Letter From Africa: Mugabe ‘unloved’ On His Birthday

In our series of letters from Africa, Zimbabwean journalist-turned-barrister Brian Hungwe considers the fate of ousted President Robert Mugabe as he celebrates his 94th birthday.

A famous quote by Machiavelli advises politicians: “It is better to be feared than loved – if you cannot have both.”

However, the Italian Renaissance author and statesman then warns that if a ruler chooses fear, it is best not to be extreme – as unnecessary cruelty will never win life-long loyalty.

During Mr Mugabe’s rule in Zimbabwe, he enjoyed great prestige and high honour.

He personified the state he led for almost four decades as he tightened his grip.

But two months after his resignation following a military intervention, he cuts a lonely figure.

This photo of Mr Mugabe, accompanied by his wife Grace, tells a thousand words.

Ahead of his 94th birthday, he looked tired and sad, while the former ebullient first lady seemed gloomy – no smiles as they met African Union chairperson Moussa Faki Mahamat. Just dejection.

Mr Mugabe reportedly told Mr Muhamat that “he resigned for the sake of peace and development in the country”.

Although he is no longer in power, Mr Mugabe’s birthday – his 94th – is still a public holiday.

This year, he will be celebrating indoors, away from the public glare.

It is a far cry from previous years, when his staff presented him with massive birthday cakes at colourful functions at his office.

Public celebrations would normally happen the following weekend.

There would be food galore, music and huge cakes sponsored by the corporate world, with the opposition condemning the extravagance in a country where many struggled to put food on the table.

The absence of all this is likely to make Mr Mugabe’s 94th birthday a sobering affair.

It seems he is about to learn that very few people can command love, respect and affection in and out of power.

The late Nelson Mandela, who became South Africa’s first black president, is a rare example.

Now we learn that Mr Mugabe is reaching out to former enemies as he tries to work out what went wrong for him.

One of those he has met is Joice Mujuru, his former deputy whom he fired a few years ago, accusing her of treasonous behaviour.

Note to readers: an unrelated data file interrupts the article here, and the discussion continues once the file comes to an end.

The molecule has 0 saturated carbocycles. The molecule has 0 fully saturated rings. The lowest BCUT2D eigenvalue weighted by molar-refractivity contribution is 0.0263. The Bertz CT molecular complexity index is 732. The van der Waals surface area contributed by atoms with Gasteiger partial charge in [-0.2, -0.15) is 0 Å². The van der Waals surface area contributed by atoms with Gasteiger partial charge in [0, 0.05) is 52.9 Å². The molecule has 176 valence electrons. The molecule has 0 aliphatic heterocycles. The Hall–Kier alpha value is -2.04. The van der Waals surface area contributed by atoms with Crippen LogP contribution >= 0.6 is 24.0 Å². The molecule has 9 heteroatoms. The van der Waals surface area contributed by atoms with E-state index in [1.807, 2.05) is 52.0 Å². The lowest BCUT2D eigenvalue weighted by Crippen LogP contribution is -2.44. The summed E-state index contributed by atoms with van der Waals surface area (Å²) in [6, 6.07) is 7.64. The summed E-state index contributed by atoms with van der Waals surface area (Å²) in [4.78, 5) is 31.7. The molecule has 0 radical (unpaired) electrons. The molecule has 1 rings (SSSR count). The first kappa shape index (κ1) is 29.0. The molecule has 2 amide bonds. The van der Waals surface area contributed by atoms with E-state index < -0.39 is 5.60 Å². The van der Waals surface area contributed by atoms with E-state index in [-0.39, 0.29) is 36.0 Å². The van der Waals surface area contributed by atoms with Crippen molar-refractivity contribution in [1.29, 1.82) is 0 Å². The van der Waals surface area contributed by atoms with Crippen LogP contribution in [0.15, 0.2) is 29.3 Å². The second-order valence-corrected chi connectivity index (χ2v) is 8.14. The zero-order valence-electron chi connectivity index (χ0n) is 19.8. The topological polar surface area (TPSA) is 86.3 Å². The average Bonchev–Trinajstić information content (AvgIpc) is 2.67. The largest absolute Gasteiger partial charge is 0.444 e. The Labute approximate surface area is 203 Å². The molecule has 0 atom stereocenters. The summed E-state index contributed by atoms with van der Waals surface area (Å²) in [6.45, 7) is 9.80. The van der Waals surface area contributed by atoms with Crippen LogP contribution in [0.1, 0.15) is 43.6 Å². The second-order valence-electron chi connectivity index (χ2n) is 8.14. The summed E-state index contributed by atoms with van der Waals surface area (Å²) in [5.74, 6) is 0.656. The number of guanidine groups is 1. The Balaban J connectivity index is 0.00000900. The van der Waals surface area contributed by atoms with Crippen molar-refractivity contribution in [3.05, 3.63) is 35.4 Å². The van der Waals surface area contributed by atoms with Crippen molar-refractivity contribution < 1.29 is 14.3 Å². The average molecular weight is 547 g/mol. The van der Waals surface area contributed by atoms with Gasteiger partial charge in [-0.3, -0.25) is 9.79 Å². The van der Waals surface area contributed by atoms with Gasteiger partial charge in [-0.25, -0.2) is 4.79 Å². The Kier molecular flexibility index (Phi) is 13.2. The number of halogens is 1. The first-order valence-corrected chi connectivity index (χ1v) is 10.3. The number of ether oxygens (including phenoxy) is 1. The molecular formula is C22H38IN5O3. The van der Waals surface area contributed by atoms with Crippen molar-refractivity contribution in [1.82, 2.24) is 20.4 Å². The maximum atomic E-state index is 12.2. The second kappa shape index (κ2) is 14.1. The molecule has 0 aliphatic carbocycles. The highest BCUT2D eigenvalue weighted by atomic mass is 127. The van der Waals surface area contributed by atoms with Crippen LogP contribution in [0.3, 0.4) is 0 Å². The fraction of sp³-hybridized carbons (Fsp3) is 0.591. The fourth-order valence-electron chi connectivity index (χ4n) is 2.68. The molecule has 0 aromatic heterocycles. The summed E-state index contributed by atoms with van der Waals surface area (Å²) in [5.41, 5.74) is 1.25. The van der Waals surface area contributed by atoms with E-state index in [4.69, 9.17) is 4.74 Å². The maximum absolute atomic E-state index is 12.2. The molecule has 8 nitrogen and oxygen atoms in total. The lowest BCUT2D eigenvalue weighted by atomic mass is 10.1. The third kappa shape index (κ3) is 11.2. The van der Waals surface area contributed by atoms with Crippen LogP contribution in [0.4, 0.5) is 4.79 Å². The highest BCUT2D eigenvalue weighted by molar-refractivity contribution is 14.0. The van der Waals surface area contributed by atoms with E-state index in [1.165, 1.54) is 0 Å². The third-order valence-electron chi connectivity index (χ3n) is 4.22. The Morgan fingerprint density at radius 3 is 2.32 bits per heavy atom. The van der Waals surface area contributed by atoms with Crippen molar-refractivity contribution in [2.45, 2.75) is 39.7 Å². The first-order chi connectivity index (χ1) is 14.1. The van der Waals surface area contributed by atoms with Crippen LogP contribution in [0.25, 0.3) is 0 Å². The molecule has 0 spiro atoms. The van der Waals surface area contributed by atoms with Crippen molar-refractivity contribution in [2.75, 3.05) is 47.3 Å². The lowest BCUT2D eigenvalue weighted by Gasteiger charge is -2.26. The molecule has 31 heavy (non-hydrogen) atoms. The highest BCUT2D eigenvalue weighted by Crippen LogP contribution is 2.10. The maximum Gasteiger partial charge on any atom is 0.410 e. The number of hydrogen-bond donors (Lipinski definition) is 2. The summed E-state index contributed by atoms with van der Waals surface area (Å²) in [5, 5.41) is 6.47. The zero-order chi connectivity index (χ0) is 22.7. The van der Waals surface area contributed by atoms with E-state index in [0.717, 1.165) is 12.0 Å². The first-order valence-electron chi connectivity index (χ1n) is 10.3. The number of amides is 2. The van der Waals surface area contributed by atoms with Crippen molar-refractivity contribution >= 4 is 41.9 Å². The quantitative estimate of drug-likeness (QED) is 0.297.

During hate-filled ruling Zanu-PF party rallies, Mr Mugabe and his wife would rail against Mrs Mujuru, alleging she used witchdoctors and seduced men to make a grab for power.

Mr Mugabe has now apologised for his past and reportedly confided to her that he is lonely and has been deserted by even his relatives and friends.

It was as if he was appealing to all Zimbabweans, wondering how he had lost the people’s affection.

To be forgotten, despised or reviled out of power or in death speaks volumes about your conduct in power, or during your period of influence.

I remember listening to “Candidat Ya Biso Mobutu” by the great Congolese rumba king, Franco.

It is from 1984, a 19-minute campaign song for Mobutu Sese Soko, the autocrat who ruled Zaire (now the Democratic Republic of Congo) for decades until he was toppled in 1997.

The song was distributed to millions of Congolese – it rouses the emotions and calls for the nation to vote for the sole candidate in an election Mobutu won with 99.9% of the vote.

But he took the Machiavellian dictum too far.

He was once feted in the streets, hailed as a man who had saved the country from anarchy.

There are stories of how he would interrupt important audiences on board his yacht on the Congo River to rush on deck and acknowledge chants of praise from passengers on passing vessels.

But Mobutu failed to plan for a legacy that would command true love.

When his time was up, no-one wanted him around.

He left a trail of misery, corruption, an economy on its death bed and fled to Morocco, away from relatives and friends, where he died.

His magnificent house in Gbadolite was looted. It is now a pale shadow of its former self, with lizards, not military officers, parading around the shell of a building.

Likewise for Jean-Bedel Bokassa in the Central African Republic, who combined extreme greed and delusions of grandeur – his lavish coronation as Emperor Bokassa in 1977 is estimated to have cost tens of millions of dollars.

When he lost power, crowds celebrated. He was sentenced to death in absentia, although this was later commuted to a prison term on his return from exile.

Those who later saw him loitering around his residence in Bangui after he was released from prison say he would wave at anything passing by.

Few recognised him, or went to see him.

Leaders who become tangled up in corruption do not realise how much disaffection there is towards them until they lose power.

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